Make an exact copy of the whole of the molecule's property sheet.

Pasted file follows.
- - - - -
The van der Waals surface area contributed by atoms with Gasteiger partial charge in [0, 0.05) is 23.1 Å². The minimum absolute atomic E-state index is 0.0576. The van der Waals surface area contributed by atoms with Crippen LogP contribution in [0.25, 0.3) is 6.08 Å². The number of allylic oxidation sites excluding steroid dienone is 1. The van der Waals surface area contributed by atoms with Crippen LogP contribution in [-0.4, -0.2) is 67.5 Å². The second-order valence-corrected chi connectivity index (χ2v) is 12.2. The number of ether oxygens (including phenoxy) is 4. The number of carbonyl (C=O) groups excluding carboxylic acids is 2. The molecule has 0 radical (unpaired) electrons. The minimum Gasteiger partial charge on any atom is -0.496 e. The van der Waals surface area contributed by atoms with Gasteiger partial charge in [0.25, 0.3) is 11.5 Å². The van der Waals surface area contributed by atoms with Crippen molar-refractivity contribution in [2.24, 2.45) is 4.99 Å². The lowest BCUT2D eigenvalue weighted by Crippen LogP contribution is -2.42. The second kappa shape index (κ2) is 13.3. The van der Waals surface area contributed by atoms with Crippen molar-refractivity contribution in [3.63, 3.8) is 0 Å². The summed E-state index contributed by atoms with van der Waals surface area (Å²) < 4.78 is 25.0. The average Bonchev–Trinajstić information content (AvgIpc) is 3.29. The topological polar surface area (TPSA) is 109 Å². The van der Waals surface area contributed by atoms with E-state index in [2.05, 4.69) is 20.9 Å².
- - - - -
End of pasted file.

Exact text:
The van der Waals surface area contributed by atoms with Gasteiger partial charge in [0, 0.05) is 23.1 Å². The minimum absolute atomic E-state index is 0.0576. The van der Waals surface area contributed by atoms with Crippen LogP contribution in [0.25, 0.3) is 6.08 Å². The number of allylic oxidation sites excluding steroid dienone is 1. The van der Waals surface area contributed by atoms with Crippen LogP contribution in [-0.4, -0.2) is 67.5 Å². The second-order valence-corrected chi connectivity index (χ2v) is 12.2. The number of ether oxygens (including phenoxy) is 4. The number of carbonyl (C=O) groups excluding carboxylic acids is 2. The molecule has 0 radical (unpaired) electrons. The minimum Gasteiger partial charge on any atom is -0.496 e. The van der Waals surface area contributed by atoms with Gasteiger partial charge in [0.25, 0.3) is 11.5 Å². The van der Waals surface area contributed by atoms with Crippen molar-refractivity contribution in [2.24, 2.45) is 4.99 Å². The lowest BCUT2D eigenvalue weighted by Crippen LogP contribution is -2.42. The second kappa shape index (κ2) is 13.3. The van der Waals surface area contributed by atoms with Crippen molar-refractivity contribution in [3.63, 3.8) is 0 Å². The summed E-state index contributed by atoms with van der Waals surface area (Å²) < 4.78 is 25.0. The average Bonchev–Trinajstić information content (AvgIpc) is 3.29. The topological polar surface area (TPSA) is 109 Å². The van der Waals surface area contributed by atoms with E-state index in [2.05, 4.69) is 20.9 Å².